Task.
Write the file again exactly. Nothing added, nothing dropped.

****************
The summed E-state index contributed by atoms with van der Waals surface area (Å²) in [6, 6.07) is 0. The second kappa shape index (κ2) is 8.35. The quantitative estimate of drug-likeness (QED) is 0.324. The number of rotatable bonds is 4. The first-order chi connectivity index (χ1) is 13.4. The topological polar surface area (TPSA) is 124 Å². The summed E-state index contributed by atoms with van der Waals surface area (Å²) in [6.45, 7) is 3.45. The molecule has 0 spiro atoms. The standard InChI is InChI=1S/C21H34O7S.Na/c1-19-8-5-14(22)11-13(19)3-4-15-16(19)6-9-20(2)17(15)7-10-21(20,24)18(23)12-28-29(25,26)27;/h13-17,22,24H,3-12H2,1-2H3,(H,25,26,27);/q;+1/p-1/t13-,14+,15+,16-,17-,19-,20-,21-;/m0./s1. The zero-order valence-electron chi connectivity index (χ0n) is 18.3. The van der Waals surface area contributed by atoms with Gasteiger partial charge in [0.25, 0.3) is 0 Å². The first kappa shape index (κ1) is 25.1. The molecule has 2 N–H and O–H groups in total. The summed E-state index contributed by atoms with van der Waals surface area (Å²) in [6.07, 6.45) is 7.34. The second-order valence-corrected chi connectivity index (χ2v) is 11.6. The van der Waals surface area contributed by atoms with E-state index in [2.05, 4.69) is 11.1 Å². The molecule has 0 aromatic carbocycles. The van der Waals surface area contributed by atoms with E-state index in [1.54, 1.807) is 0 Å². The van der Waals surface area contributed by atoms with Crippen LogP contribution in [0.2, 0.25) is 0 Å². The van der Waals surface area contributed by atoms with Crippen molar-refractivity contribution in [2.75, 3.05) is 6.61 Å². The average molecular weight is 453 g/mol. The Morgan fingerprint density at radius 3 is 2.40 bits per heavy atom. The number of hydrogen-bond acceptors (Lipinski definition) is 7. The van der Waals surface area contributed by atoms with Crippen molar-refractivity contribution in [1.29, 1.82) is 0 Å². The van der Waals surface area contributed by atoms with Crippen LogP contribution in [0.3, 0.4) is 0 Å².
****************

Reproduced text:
The summed E-state index contributed by atoms with van der Waals surface area (Å²) in [6, 6.07) is 0. The second kappa shape index (κ2) is 8.35. The quantitative estimate of drug-likeness (QED) is 0.324. The number of rotatable bonds is 4. The first-order chi connectivity index (χ1) is 13.4. The topological polar surface area (TPSA) is 124 Å². The summed E-state index contributed by atoms with van der Waals surface area (Å²) in [6.45, 7) is 3.45. The molecule has 0 spiro atoms. The standard InChI is InChI=1S/C21H34O7S.Na/c1-19-8-5-14(22)11-13(19)3-4-15-16(19)6-9-20(2)17(15)7-10-21(20,24)18(23)12-28-29(25,26)27;/h13-17,22,24H,3-12H2,1-2H3,(H,25,26,27);/q;+1/p-1/t13-,14+,15+,16-,17-,19-,20-,21-;/m0./s1. The zero-order valence-electron chi connectivity index (χ0n) is 18.3. The van der Waals surface area contributed by atoms with Gasteiger partial charge in [0.25, 0.3) is 0 Å². The first kappa shape index (κ1) is 25.1. The molecule has 2 N–H and O–H groups in total. The summed E-state index contributed by atoms with van der Waals surface area (Å²) in [6.07, 6.45) is 7.34. The second-order valence-corrected chi connectivity index (χ2v) is 11.6. The van der Waals surface area contributed by atoms with E-state index in [2.05, 4.69) is 11.1 Å². The molecule has 0 aromatic carbocycles. The van der Waals surface area contributed by atoms with E-state index in [1.54, 1.807) is 0 Å². The van der Waals surface area contributed by atoms with Crippen LogP contribution in [0.2, 0.25) is 0 Å². The van der Waals surface area contributed by atoms with Crippen molar-refractivity contribution in [2.75, 3.05) is 6.61 Å². The average molecular weight is 453 g/mol. The Morgan fingerprint density at radius 3 is 2.40 bits per heavy atom. The number of hydrogen-bond acceptors (Lipinski definition) is 7. The van der Waals surface area contributed by atoms with Crippen molar-refractivity contribution in [1.29, 1.82) is 0 Å². The van der Waals surface area contributed by atoms with Crippen LogP contribution in [0.3, 0.4) is 0 Å².